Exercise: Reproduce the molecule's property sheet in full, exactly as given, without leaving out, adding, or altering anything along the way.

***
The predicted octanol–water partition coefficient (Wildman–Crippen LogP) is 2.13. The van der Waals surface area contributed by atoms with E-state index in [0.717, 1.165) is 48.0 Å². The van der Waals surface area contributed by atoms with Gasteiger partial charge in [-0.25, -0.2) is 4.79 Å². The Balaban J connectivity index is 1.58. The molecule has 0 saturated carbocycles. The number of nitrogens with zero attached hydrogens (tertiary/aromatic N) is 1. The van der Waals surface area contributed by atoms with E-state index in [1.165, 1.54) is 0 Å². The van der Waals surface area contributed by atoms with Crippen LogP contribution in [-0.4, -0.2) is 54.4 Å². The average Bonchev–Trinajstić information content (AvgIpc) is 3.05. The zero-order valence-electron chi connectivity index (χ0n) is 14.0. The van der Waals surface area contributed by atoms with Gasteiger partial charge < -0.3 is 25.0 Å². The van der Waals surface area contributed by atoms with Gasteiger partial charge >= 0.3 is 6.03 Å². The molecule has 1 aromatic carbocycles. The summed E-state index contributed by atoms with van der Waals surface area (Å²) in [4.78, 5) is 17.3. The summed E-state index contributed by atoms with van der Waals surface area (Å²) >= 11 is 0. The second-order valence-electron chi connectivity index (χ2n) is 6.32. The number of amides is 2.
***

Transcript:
The predicted octanol–water partition coefficient (Wildman–Crippen LogP) is 2.13. The van der Waals surface area contributed by atoms with E-state index in [0.717, 1.165) is 48.0 Å². The van der Waals surface area contributed by atoms with Gasteiger partial charge in [-0.25, -0.2) is 4.79 Å². The Balaban J connectivity index is 1.58. The molecule has 0 saturated carbocycles. The number of nitrogens with zero attached hydrogens (tertiary/aromatic N) is 1. The van der Waals surface area contributed by atoms with E-state index in [1.165, 1.54) is 0 Å². The van der Waals surface area contributed by atoms with Crippen LogP contribution in [-0.4, -0.2) is 54.4 Å². The average Bonchev–Trinajstić information content (AvgIpc) is 3.05. The zero-order valence-electron chi connectivity index (χ0n) is 14.0. The van der Waals surface area contributed by atoms with Gasteiger partial charge < -0.3 is 25.0 Å². The van der Waals surface area contributed by atoms with Gasteiger partial charge >= 0.3 is 6.03 Å². The molecule has 1 aromatic carbocycles. The summed E-state index contributed by atoms with van der Waals surface area (Å²) in [4.78, 5) is 17.3. The summed E-state index contributed by atoms with van der Waals surface area (Å²) >= 11 is 0. The second-order valence-electron chi connectivity index (χ2n) is 6.32. The number of amides is 2.